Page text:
NOT FOR PUBLICATION WITHOUT THE
APPROVAL OF THE APPELLATE DIVISION
This opinion shall not "constitute precedent or be binding upon any court." Although it is posted on the
internet, this opinion is binding only on the parties in the case and its use in other cases is limited. R. 1:36-3.
SUPERIOR COURT OF NEW JERSEY
DOCKET NO. A-3392-16T2
STEPHEN E. BRYANT,
MELISSA J. ELAM (f/k/a
Submitted July 3, 2018 – Decided March 20, 2019
Before Judges O'Connor and Moynihan.
On appeal from Superior Court of New Jersey,
Chancery Division, Family Part, Hudson County,
Docket No. FM-09-1697-00.
Stephen Bryant, appellant pro se.
Respondent has not filed a brief.
The opinion of the court was delivered by
Plaintiff Stephen Bryant appeals from a February 27, 2017 Family Part
order which, among other things, compels him to contribute toward the parties '
children's college education expenses. Plaintiff also appeals from a March 24,
2017 order denying his motion for reconsideration. We affirm in part and
reverse in part.
Plaintiff and defendant Melissa Elam have two children, a son and a
daughter. The parties were divorced in 2001. The judgment of divorce states
a settlement agreement resolving all issues was placed on the record on May 7,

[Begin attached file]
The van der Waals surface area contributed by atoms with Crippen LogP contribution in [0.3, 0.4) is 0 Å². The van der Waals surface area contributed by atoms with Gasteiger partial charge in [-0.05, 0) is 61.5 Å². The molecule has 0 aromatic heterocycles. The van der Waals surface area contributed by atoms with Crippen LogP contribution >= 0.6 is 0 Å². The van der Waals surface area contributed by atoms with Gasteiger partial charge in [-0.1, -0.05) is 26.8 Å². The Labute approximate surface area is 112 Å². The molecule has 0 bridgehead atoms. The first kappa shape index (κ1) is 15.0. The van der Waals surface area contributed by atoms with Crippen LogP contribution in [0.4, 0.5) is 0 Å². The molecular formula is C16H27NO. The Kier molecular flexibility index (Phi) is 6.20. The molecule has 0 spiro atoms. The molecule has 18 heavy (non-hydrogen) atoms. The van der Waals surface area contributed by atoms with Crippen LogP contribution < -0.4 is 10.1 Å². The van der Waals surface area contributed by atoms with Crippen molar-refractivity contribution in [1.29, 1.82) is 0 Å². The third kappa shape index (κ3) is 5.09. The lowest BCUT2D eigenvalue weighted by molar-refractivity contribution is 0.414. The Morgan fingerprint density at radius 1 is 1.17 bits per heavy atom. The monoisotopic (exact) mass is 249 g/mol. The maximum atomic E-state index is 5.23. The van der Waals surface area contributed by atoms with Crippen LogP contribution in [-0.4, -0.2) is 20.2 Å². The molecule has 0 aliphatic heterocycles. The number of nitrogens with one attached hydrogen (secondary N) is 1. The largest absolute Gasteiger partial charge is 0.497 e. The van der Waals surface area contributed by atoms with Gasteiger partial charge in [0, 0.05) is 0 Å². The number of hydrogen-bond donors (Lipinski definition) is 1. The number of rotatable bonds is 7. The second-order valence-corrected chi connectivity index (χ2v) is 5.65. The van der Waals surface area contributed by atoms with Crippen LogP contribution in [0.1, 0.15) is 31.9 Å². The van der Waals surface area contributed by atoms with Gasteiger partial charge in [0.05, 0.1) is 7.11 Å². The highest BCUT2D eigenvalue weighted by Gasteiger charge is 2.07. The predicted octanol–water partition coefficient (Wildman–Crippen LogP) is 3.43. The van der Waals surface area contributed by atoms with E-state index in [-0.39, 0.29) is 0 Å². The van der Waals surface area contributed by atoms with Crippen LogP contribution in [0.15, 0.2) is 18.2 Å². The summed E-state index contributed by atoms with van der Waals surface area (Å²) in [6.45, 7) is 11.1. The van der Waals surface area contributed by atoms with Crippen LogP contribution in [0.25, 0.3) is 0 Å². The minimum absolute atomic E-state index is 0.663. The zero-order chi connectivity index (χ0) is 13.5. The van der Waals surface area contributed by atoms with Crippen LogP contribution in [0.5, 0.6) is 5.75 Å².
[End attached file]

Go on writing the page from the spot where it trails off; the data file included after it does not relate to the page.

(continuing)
2001, and that such agreement was made part of that judgment. Four months
later, the court received a written property settlement agreement (agreement)
for its files, although the copy the court received was not signed by either
Three paragraphs in the agreement pertain to the parties' obligation to
contribute toward their children's college education. Those paragraphs state as
14. The parties acknowledge their responsibility to
contribute towards the education of their children.
15. When [the children] attain college age and they
demonstrate an interest and aptitude to pursue a college
education, the parties shall contribute to the cost of that
education according to their relative financial abilities
at that time. College expenses, which will be paid by
the parties[,] are room, board, tuition, books, fees and
transportation to and from school. All other expenses
for [the children][,] for example, clothing and
entertainment, will be paid by the Wife or by [the